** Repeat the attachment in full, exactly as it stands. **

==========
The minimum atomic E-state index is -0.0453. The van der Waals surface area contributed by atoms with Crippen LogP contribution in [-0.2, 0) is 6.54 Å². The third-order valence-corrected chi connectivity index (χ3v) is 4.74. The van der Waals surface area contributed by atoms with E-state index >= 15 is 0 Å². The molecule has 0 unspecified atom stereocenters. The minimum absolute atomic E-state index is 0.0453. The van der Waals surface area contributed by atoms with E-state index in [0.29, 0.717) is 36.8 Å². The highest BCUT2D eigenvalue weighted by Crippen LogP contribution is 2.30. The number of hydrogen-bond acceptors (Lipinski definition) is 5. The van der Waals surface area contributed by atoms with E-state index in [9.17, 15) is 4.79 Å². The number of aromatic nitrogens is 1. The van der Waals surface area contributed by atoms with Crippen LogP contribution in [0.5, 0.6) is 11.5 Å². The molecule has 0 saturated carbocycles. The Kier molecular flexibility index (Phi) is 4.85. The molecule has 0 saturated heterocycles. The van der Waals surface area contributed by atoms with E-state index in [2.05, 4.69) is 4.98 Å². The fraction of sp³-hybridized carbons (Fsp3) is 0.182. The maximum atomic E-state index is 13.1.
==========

The minimum atomic E-state index is -0.0453. The van der Waals surface area contributed by atoms with Crippen LogP contribution in [-0.2, 0) is 6.54 Å². The third-order valence-corrected chi connectivity index (χ3v) is 4.74. The van der Waals surface area contributed by atoms with E-state index >= 15 is 0 Å². The molecule has 0 unspecified atom stereocenters. The minimum absolute atomic E-state index is 0.0453. The van der Waals surface area contributed by atoms with E-state index in [0.29, 0.717) is 36.8 Å². The highest BCUT2D eigenvalue weighted by Crippen LogP contribution is 2.30. The number of hydrogen-bond acceptors (Lipinski definition) is 5. The van der Waals surface area contributed by atoms with E-state index in [9.17, 15) is 4.79 Å². The number of aromatic nitrogens is 1. The van der Waals surface area contributed by atoms with Crippen LogP contribution in [0.5, 0.6) is 11.5 Å². The molecule has 0 saturated carbocycles. The Kier molecular flexibility index (Phi) is 4.85. The molecule has 0 saturated heterocycles. The van der Waals surface area contributed by atoms with E-state index in [2.05, 4.69) is 4.98 Å². The fraction of sp³-hybridized carbons (Fsp3) is 0.182. The maximum atomic E-state index is 13.1.